Food scare in Europe Western Europe has experience has experienced one of several significant food scare. This is because of the socio-economic as well as cultural factors and the media involvement in incitement of customers thus raising public anxiety over food control prices and other economic aspects related to food processing and supply. This has instilled negative behaviour in customer consumption thus posing a negative effect on food manufacturers and producers. Food safety information was being provided by scientific organization, activist groups such as PETA, WSPA and RSPCA, journalists and other government bodies.
As a result, many people were informed of the food crisis in the continent. Development of the European food surveillance networks came to the aid of food scare situation by introducing voluntary surveillance systems. This led to the commitment of citizens in helping to counter the food scare situation. An example of this system is the Enter-net system which is used to monitor electric infections (Knowles, T. et al, 44). The system helps to prevent international and zoonotic-related infections and outbreaks. However, countries which had not adapted to this system suffered the problem of food scares.
These countries include: Poland, Czech Republic and Hungary. The formal mechanism for dissemination of epidemic intelligence is still endorsed by most of the European Union countries thus reducing the rate of food scares in Europe. The causes of food scares vary in various counties around Europe but all the causes carry a similar resultant effect which is driven by food policy development throughout Europe and consumer buying behaviour. There are three major types of food scares in Europe which are: microbiological related, contaminant and animal related disease scares.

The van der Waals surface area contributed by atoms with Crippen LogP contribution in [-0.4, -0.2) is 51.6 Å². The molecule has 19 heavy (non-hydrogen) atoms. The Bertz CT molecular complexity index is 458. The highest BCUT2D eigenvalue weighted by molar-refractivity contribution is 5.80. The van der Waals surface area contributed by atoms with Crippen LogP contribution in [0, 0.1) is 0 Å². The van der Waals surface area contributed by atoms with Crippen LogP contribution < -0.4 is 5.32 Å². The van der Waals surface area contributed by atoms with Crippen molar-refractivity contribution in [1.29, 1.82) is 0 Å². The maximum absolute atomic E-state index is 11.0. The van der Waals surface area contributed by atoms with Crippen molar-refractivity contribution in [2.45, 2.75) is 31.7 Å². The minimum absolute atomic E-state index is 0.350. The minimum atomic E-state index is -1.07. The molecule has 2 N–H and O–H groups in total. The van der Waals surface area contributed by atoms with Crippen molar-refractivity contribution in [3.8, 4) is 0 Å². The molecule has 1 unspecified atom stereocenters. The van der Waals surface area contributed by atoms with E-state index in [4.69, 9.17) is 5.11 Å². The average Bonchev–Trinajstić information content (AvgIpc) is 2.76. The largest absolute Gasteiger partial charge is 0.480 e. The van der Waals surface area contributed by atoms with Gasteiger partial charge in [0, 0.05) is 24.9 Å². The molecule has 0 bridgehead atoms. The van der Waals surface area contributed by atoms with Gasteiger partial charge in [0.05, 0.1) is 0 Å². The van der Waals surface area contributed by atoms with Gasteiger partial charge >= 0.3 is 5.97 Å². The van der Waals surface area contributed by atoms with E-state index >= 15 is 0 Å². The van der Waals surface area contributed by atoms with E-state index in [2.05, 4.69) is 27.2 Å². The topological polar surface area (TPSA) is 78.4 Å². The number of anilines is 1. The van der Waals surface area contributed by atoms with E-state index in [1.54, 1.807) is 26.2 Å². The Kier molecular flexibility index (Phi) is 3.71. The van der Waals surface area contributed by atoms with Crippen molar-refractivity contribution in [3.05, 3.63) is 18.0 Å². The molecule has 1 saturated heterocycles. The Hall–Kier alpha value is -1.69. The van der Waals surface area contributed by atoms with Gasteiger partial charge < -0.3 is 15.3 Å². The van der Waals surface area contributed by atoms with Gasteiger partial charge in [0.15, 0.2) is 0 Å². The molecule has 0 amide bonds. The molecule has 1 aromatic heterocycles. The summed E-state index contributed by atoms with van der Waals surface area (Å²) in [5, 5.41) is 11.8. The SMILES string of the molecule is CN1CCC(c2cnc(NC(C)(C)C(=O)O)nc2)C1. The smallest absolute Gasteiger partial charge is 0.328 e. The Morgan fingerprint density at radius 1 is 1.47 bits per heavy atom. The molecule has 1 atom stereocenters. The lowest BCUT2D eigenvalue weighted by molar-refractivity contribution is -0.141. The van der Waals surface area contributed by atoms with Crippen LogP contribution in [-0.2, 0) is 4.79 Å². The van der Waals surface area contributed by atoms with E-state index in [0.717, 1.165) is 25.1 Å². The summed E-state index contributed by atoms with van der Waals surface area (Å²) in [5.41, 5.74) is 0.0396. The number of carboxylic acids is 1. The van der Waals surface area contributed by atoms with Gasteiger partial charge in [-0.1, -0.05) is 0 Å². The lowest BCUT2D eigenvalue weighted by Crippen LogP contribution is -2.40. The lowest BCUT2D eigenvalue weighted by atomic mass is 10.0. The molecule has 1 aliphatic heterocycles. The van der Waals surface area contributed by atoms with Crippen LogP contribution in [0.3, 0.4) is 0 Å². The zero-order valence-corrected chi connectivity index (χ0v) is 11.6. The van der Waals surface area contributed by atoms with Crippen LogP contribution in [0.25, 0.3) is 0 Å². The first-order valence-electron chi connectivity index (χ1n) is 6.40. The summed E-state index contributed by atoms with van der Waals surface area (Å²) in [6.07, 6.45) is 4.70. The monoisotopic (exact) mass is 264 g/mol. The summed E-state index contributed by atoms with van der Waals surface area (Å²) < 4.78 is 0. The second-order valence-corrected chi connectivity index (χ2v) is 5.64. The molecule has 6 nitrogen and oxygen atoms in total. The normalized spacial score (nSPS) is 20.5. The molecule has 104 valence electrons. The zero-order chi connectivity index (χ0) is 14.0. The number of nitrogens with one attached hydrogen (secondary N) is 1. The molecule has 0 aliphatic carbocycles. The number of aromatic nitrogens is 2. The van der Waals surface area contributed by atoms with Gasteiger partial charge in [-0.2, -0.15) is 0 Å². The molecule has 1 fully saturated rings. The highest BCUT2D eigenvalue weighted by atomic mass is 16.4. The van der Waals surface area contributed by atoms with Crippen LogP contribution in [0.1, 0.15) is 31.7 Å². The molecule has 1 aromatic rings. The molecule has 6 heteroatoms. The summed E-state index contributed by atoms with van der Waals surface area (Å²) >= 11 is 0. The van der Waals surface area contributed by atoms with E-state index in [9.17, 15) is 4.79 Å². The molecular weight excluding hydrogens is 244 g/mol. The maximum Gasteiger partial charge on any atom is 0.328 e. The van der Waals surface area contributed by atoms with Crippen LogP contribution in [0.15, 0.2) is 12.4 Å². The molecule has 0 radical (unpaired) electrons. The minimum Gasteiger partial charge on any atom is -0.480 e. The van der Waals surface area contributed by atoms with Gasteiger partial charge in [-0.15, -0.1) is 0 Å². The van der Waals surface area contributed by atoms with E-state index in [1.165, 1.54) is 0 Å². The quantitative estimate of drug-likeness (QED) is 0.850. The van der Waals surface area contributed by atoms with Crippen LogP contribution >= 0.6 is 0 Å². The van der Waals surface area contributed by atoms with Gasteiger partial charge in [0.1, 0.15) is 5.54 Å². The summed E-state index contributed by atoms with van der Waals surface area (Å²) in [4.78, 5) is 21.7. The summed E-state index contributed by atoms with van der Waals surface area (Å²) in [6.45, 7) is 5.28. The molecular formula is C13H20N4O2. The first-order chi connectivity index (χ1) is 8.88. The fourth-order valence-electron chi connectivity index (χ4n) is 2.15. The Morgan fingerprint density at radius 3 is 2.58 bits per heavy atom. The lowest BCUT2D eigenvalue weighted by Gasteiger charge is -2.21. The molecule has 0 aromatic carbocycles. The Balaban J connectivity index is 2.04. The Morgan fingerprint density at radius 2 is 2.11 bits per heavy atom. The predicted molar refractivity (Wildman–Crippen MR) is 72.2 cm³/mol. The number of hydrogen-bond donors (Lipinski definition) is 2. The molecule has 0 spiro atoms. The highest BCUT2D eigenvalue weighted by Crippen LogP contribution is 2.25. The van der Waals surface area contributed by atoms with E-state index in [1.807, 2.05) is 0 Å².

Microbiological related scares were reported to have the most adverse effect on consumption behaviour and customer perception in the 1980s. This was related to the outbreak of food borne pathogen known as Salmonella which led to many food poisoning incidences in Europe with the United Kingdom being the most affected region. Contaminant related scares are associated with the use of antibiotics, pesticides and hormones (Knowles, T. et al, 50). The use of growth hormones in vegetation and pastoral farming in the 1990s raised a lot of concern to food consumers as many farmers intoxicated farm products by using excessive growth hormones to facilitate faster growth.
As a result the European Union organization posed a legal barn to the use of growth-promoting hormones in vegetable and beef production. Animal disease related scare was another factor that limited food consumption in Europe (Knowles, T. et al, 53). Avian influenza and foot and mouth diseases are the most common animal diseases that cause scare-type reaction from consumers to the current date.
This is due to human phobia to animal diseases. It is scientifically proven that avian influenza and foot and mouth diseases do not pose any threat to human health and yet they are the major causes of food scare in terms of the animal disease related scare aspect. The study of food scare trend is important as it helps in the research of formal mechanized solutions to food related issues and their impacts in food production as well as consumption. Food is a basic need in human existence thus poses a great treat to human health and life.
Food scares are currently experienced in all points of the world. Food scare study promotes awareness of the contaminated food related substances thus providing caution to consumers. It also helps in the economic build-up in terms of food production and manufacturing as both producers and consumers remain vigilant of food production trends in the market. Work Cited Knowles Tim, Moody Richard & McEachern G Morven. British Food Journal: European food scares and their impact on EU food policy. 109(1), pp. 43-67.
Extracted. www. emeraldinsight. com/reprints. ac. uk. 2007. Print